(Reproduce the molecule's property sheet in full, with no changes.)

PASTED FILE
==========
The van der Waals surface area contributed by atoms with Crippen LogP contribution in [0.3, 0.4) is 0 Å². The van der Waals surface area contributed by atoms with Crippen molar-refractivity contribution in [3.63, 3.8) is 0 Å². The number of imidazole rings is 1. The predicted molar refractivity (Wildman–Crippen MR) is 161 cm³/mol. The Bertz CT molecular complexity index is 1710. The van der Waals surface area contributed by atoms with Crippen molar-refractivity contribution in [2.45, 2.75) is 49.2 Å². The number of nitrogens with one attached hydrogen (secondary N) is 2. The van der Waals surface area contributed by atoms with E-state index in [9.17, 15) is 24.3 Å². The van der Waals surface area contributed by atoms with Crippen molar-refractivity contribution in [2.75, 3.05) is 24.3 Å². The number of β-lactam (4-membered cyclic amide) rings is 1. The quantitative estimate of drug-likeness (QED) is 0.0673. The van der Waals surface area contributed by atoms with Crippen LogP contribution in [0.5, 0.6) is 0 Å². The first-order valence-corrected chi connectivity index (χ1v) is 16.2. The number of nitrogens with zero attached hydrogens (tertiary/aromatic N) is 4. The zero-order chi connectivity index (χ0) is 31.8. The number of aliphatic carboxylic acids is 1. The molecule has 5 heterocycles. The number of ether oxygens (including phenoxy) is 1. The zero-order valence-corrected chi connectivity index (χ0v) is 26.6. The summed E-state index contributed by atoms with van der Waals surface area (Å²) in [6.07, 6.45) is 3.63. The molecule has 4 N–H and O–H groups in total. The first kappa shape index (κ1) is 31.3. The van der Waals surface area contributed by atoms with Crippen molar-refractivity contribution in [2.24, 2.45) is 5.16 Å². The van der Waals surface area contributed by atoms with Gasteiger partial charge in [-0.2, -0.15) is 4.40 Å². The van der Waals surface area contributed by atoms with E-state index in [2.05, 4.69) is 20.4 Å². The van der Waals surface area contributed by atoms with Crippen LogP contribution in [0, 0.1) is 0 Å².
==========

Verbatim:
The van der Waals surface area contributed by atoms with Crippen LogP contribution in [0.3, 0.4) is 0 Å². The van der Waals surface area contributed by atoms with Crippen molar-refractivity contribution in [3.63, 3.8) is 0 Å². The number of imidazole rings is 1. The predicted molar refractivity (Wildman–Crippen MR) is 161 cm³/mol. The Bertz CT molecular complexity index is 1710. The van der Waals surface area contributed by atoms with Crippen molar-refractivity contribution in [2.45, 2.75) is 49.2 Å². The number of nitrogens with one attached hydrogen (secondary N) is 2. The van der Waals surface area contributed by atoms with E-state index in [9.17, 15) is 24.3 Å². The van der Waals surface area contributed by atoms with Crippen molar-refractivity contribution in [2.75, 3.05) is 24.3 Å². The number of β-lactam (4-membered cyclic amide) rings is 1. The quantitative estimate of drug-likeness (QED) is 0.0673. The van der Waals surface area contributed by atoms with Crippen LogP contribution in [0.5, 0.6) is 0 Å². The first-order valence-corrected chi connectivity index (χ1v) is 16.2. The number of nitrogens with zero attached hydrogens (tertiary/aromatic N) is 4. The zero-order chi connectivity index (χ0) is 31.8. The number of aliphatic carboxylic acids is 1. The molecule has 5 heterocycles. The number of ether oxygens (including phenoxy) is 1. The zero-order valence-corrected chi connectivity index (χ0v) is 26.6. The summed E-state index contributed by atoms with van der Waals surface area (Å²) in [6.07, 6.45) is 3.63. The molecule has 4 N–H and O–H groups in total. The first kappa shape index (κ1) is 31.3. The van der Waals surface area contributed by atoms with Crippen molar-refractivity contribution in [2.24, 2.45) is 5.16 Å². The van der Waals surface area contributed by atoms with Gasteiger partial charge in [-0.2, -0.15) is 4.40 Å². The van der Waals surface area contributed by atoms with E-state index in [2.05, 4.69) is 20.4 Å². The van der Waals surface area contributed by atoms with Crippen LogP contribution in [0, 0.1) is 0 Å².